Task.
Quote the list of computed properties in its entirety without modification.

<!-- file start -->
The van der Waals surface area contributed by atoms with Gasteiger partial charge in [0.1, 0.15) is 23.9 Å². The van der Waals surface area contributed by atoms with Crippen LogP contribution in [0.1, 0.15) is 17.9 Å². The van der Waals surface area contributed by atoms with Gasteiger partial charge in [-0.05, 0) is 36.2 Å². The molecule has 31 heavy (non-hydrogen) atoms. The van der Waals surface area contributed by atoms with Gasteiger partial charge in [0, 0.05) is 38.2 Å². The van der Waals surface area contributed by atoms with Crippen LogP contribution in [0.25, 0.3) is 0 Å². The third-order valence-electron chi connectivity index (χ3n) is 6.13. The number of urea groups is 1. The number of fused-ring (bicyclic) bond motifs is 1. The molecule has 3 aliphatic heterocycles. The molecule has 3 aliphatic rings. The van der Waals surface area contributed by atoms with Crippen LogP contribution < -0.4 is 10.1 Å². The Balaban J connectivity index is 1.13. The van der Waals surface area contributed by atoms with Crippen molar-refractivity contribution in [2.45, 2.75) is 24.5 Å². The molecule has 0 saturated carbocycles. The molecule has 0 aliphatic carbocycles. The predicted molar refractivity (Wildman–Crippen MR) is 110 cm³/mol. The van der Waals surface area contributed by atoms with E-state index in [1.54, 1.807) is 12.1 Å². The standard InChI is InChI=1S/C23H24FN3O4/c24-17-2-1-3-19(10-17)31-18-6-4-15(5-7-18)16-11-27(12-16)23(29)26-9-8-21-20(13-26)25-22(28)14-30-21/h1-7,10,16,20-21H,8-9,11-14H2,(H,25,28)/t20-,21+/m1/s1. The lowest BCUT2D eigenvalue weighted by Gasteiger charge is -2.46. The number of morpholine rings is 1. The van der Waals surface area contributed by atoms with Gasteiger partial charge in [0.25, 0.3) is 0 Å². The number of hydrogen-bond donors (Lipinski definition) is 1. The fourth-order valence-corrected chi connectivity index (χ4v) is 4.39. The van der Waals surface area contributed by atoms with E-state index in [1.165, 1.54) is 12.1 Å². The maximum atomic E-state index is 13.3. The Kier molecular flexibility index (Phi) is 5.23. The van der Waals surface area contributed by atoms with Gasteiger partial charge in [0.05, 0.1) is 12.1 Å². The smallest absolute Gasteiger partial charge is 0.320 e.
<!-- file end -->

The van der Waals surface area contributed by atoms with Gasteiger partial charge in [0.1, 0.15) is 23.9 Å². The van der Waals surface area contributed by atoms with Crippen LogP contribution in [0.1, 0.15) is 17.9 Å². The van der Waals surface area contributed by atoms with Gasteiger partial charge in [-0.05, 0) is 36.2 Å². The molecule has 31 heavy (non-hydrogen) atoms. The van der Waals surface area contributed by atoms with Gasteiger partial charge in [0, 0.05) is 38.2 Å². The van der Waals surface area contributed by atoms with Crippen LogP contribution in [0.25, 0.3) is 0 Å². The third-order valence-electron chi connectivity index (χ3n) is 6.13. The number of urea groups is 1. The number of fused-ring (bicyclic) bond motifs is 1. The molecule has 3 aliphatic heterocycles. The molecule has 3 aliphatic rings. The van der Waals surface area contributed by atoms with Crippen LogP contribution < -0.4 is 10.1 Å². The Balaban J connectivity index is 1.13. The van der Waals surface area contributed by atoms with Crippen molar-refractivity contribution in [2.45, 2.75) is 24.5 Å². The molecule has 0 saturated carbocycles. The molecule has 0 aliphatic carbocycles. The predicted molar refractivity (Wildman–Crippen MR) is 110 cm³/mol. The van der Waals surface area contributed by atoms with E-state index in [1.54, 1.807) is 12.1 Å². The standard InChI is InChI=1S/C23H24FN3O4/c24-17-2-1-3-19(10-17)31-18-6-4-15(5-7-18)16-11-27(12-16)23(29)26-9-8-21-20(13-26)25-22(28)14-30-21/h1-7,10,16,20-21H,8-9,11-14H2,(H,25,28)/t20-,21+/m1/s1. The lowest BCUT2D eigenvalue weighted by Gasteiger charge is -2.46. The number of morpholine rings is 1. The van der Waals surface area contributed by atoms with Gasteiger partial charge in [0.25, 0.3) is 0 Å². The number of hydrogen-bond donors (Lipinski definition) is 1. The fourth-order valence-corrected chi connectivity index (χ4v) is 4.39. The van der Waals surface area contributed by atoms with E-state index in [1.165, 1.54) is 12.1 Å². The maximum atomic E-state index is 13.3. The Kier molecular flexibility index (Phi) is 5.23. The van der Waals surface area contributed by atoms with Gasteiger partial charge in [0.05, 0.1) is 12.1 Å². The smallest absolute Gasteiger partial charge is 0.320 e.